This is the thing about flashbacks …
Most flashbacks in the spec screenplay pile are DULL at best; DISJOINTED at worst. In fact, it’s incredibly unusual to find a non linear script in the pile that makes sense. Supersadface.
Similarly, though time can obviously be more malleable in a novel, unpublished novelists can still end up tying themselves – and the reader! – up in knots over where we ‘are’ in the timeline.
But why is this?
Well, it’s actually very simple:
Flashbacks are primarily a PLOT device. This means they should relate primarily to how the story works, from Set Up to Resolution. Guess how the average spec screenwriter uses them? Oh yeah, you guessed it – as a form of CHARACTERISATION (usually character motivation).
In other words:
Something happens to a character (usually a protagonist) — we FLASH BACK to something that ‘breaks open’ said character and tells us something about them.
Usually the above will refer to some kind of previous experience the protagonist has had that means s/he can handle what is going on in the present. Obviously this can work in *some* stories, but can be notoriously hard to pull off and I will explain why, next.
Character Versus Plot
So, the above is not ‘incorrect’, though I call them ‘intercuts’ or even ‘characterisation inserts’, rather than flashbacks. In screenwriting, we probably see these most often in television, which makes sense as we spend many more hours with these characters than in movies, usually (novels are by their very nature more psychological, so this technique may not even apply in a book).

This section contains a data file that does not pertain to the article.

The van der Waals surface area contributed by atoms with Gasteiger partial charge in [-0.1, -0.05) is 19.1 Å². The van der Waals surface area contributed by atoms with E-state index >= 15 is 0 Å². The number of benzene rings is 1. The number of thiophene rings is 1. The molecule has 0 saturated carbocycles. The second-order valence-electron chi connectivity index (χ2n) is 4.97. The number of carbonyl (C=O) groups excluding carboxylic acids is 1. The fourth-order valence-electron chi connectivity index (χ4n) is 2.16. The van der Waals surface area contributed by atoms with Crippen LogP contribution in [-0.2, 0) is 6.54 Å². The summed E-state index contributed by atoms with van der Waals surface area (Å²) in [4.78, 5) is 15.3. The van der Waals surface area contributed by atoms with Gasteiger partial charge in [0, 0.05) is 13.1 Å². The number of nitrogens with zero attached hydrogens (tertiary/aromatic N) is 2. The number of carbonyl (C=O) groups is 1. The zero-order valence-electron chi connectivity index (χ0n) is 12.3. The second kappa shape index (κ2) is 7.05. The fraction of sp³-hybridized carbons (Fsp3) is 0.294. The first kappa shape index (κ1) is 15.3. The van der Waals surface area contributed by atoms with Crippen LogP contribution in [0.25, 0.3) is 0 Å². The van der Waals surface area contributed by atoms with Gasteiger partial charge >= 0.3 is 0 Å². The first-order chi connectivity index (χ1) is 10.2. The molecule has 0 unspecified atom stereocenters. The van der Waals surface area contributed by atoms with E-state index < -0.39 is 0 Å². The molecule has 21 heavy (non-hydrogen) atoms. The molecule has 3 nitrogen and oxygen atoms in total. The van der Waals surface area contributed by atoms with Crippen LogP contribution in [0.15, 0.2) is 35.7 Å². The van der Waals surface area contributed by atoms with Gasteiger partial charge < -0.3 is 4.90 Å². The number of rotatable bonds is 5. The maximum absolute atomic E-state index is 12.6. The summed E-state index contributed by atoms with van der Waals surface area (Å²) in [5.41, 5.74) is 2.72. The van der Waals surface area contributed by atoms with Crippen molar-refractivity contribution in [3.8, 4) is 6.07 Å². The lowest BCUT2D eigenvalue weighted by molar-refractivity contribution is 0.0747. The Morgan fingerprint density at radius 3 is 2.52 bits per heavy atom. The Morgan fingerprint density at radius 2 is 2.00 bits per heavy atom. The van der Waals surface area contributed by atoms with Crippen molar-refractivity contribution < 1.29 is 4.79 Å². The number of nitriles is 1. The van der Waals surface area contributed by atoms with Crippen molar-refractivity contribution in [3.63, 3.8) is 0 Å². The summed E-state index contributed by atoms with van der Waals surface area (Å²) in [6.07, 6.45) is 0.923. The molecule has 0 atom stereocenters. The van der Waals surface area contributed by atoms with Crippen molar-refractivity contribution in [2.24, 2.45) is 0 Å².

A great example would be Captain Holt in Brooklyn 99. Throughout the various series, we sometimes see characterisation inserts of his struggles as a black, gay detective in the NYPD in the 1980s. The use of these characterisation inserts remind us what a warrior he has been throughout his career, as he’s fought against that double-whammy of prejudice.
But do notice these are ADDITIONS to the storyline being played out in the ‘present’. We can tell they are additions because if they were cut out for any reason, we would not necessarily know, because it’s the ‘now’ storyline we are invested in, plot-wise.
How Non Linearity Works
When it comes to flashbacks over intercut/insert, because flashbacks are plot devices, they are supposed to tell us something about the PAST to do with the STORY (not the character). This is because there are usually 2 time ‘strands’ to movies and television, which are:
- ‘Now’ (whatever that means)
- ‘Then’ (whatever that means)
Obviously much will depend on the story being told, plus the medium it’s being told in. NOW always takes precedent; it is the most important and will probably occupy something like 70-90% of the story ‘space’. This means anything ‘then’ will be the remainder of the story ‘space’.
To qualify as being non linear, the ‘then’ thread has to INFORM the ‘now’ thread in some way – and usually runs concurrently with it. So, if we spend too long looking backwards to ‘then’, the ‘now’ becomes turgid, dull or even disjointed. This is when readers – and audiences – check out, bored.
BTW – Novelists, this applies to us too
Using screenplay structure – especially when it comes to non-linearity – helps novelists too. I know this for a fact because everything I know about structure in novels? I learned from SCREENPLAYS. So before you think, ‘Ah, this doesn’t apply to me’ – STICK WITH IT. Don’t you dare tune out! Moving on …
Anchors & Throughlines
So, if we want to tell a non linear story (in our scripts OR novels!!), there has to be some kind of ‘anchor’ or ‘throughline’ so we can follow the story and know ‘where’ we are.